The Antipodes Glendi festival on Lonsdale Street took place two weekends ago and most pundits in the Greek community consider it to be a ‘success.’

The Victorian Premier John Brumby and the Opposition Leader, Ted Baillieu announced their undying support to all things Greek – from democracy to national independence – and they committed to advocating for the Greek language to be included in the national curriculum.

So was the Glendi a success? Did the festival create a spirit of celebration? Did it evoke a sense of the glendi which Greeks are renowned for?
Overall, yes. There the crowd was convivial and the event layout looked good.

Did it have that elusive kefi, or a Zorba moment? No, but then again few festivals, Greek or otherwise, have that sense of magic anymore.

The cult of the ‘event’ added to the high cost of street closures, security, staging, cleaning and so on, has gutted most festivals’ of the sense of spirit and exuberance which we Greek describe with the word kefi.

The people at the Glendi seemed happy enough to be there and there was a good inter-generational spread. The ‘oldies,’ or first gen and the youngies, or second gen, (not so young themselves), and third gen were all there.

The loukoumathes, souvlaki, pites, kalamarakia were there. The brotherhoods, auxiliaries and sporting, educational and media organisations were all there.

Handsome youth, leventes and leventises, and kids in folk-costume, members of community folk troupes were there. There were some great musicians George Xylouris and Apodomi Compania. (We’ll talk about the act from Greece later)

Importantly, so were the non Greek-Australians. Chinese Australians and Indian Australians, our diasporic cousins, were also enjoying themselves.

The corporate tent was on a human scale, humble and dignified; reflective of the sense of purpose evident amongst the ranks of the new GOCMV and Festival leadership.

So the festival scores a B for feel. But, it scores a C- for its lack of art, culture and vision.

The ingredients bonded together mainly through the shared conviviality of the Festival attendees.

The commitment from the Antipodes board added to savvy and competent coordination did not cover for the absence of a central theme or focus to provide the Glendi with heartfelt cultural and creative meaning.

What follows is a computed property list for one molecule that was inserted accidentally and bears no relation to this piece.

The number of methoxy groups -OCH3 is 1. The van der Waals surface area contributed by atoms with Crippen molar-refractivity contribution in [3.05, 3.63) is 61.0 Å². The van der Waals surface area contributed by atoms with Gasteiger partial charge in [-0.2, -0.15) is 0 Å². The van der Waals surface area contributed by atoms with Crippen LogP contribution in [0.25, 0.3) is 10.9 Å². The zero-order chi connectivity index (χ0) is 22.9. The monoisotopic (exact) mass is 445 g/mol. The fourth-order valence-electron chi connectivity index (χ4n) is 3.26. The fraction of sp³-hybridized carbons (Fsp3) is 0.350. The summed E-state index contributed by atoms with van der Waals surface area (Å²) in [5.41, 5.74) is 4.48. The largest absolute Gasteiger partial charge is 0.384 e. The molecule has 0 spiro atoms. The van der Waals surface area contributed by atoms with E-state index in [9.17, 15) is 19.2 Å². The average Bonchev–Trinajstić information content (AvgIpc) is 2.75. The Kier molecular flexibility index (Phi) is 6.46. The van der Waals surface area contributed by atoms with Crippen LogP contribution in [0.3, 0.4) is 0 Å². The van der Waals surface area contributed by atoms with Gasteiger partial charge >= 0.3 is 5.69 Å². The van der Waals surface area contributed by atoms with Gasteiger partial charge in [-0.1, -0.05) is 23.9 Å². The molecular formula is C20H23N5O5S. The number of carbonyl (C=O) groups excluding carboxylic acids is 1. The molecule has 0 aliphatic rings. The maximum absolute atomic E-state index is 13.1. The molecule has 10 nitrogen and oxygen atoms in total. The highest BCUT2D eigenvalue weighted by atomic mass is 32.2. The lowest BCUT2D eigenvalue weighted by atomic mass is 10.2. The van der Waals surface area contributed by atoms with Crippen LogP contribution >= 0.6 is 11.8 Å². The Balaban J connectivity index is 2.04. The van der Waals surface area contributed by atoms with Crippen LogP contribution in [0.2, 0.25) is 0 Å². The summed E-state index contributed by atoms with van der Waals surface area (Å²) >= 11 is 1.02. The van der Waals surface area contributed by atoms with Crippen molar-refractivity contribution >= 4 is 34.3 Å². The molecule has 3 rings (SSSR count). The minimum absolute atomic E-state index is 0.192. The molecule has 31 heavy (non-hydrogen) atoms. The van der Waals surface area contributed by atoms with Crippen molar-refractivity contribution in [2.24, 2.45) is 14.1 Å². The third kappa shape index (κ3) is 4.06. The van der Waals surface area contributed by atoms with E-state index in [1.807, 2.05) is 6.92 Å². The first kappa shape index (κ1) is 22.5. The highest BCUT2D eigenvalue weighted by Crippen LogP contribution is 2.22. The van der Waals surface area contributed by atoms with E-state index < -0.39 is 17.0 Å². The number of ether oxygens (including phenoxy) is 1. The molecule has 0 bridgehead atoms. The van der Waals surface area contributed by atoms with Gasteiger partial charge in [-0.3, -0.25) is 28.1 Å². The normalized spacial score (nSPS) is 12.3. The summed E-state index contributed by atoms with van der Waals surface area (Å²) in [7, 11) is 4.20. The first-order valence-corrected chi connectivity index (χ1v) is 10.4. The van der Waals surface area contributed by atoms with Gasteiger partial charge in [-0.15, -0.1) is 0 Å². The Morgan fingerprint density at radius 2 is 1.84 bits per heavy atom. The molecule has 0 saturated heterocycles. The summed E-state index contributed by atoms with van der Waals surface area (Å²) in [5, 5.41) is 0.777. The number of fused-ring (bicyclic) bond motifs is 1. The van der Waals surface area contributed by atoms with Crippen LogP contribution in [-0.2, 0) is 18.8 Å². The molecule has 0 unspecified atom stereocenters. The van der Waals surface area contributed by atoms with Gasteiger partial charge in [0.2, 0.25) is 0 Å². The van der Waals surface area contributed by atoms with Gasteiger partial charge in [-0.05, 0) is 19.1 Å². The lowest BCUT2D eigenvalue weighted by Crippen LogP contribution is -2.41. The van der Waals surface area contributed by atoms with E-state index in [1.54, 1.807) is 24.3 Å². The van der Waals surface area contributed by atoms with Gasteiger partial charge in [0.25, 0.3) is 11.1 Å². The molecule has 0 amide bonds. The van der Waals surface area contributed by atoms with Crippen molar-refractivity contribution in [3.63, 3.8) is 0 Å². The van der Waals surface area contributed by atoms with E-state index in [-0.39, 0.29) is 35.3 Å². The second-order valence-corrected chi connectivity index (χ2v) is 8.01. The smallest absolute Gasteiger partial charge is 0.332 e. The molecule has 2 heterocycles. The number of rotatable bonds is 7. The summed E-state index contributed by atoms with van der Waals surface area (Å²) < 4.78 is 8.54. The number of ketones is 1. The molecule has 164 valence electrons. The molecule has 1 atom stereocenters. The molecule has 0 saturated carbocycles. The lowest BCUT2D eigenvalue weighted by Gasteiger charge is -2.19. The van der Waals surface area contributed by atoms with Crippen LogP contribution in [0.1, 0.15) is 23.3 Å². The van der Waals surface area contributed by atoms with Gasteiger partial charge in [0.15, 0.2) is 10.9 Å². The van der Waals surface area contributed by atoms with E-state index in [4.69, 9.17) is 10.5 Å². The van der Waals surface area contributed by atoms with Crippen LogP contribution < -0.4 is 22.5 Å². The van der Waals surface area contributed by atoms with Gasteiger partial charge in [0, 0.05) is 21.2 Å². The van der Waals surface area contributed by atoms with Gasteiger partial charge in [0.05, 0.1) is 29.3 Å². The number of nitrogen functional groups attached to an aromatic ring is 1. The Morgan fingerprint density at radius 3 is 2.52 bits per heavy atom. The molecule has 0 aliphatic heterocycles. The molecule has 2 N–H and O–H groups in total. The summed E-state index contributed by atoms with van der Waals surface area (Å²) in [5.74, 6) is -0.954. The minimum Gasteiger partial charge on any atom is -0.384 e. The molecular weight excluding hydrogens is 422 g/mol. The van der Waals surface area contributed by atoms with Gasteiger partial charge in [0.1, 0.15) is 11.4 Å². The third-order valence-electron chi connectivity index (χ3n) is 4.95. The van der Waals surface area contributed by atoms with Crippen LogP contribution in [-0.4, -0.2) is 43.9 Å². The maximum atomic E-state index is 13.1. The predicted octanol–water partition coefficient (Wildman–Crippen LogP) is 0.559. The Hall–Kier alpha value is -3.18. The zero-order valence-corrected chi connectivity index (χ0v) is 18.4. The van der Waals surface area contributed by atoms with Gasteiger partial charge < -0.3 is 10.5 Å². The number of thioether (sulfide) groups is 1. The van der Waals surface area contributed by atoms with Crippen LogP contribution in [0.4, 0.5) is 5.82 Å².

For example, there was no commitment to the representation of what is best and most interesting in our Greek Australian community.

The politicking that usurped the Greek Community’s energies leading up to the general election did impact, but surely not enough to account for the limited cultural and creative curatorial schema at the event.

The act from Greece, Aggelos Dionysou is so far beyond his prime and appeared disinterest in being there. It is better to have no international act, than to have something that is so underwhelming.

The Festival committee did much work to get the festival up, but it should not be programming festivals. The Antipodes Board now, not later, not by the end of the year, but NOW, needs to engage a creative producer to work closely with the coordinator, and to take on the responsibility for developing the conceptual and creative concepts and components of the Festival program.

The Antipodes board is not, and should not be programming the festival. The Antipodes Board should assist, open doors, provide ideas,  focus on budgets, generate income, help set the direction for the Festival so that it can enjoy a healthy and sustainable future.

But let me reiterate, it needs to engage a creative producer who is visionary. Surely, there must be arts practitioners and arts producers out there who can lead Australia’s largest Greek festival in a new direction.

The time for action is now!

Fotis Kapetopoulos is the English Editor of Neos Kosmos and a professional arts manager.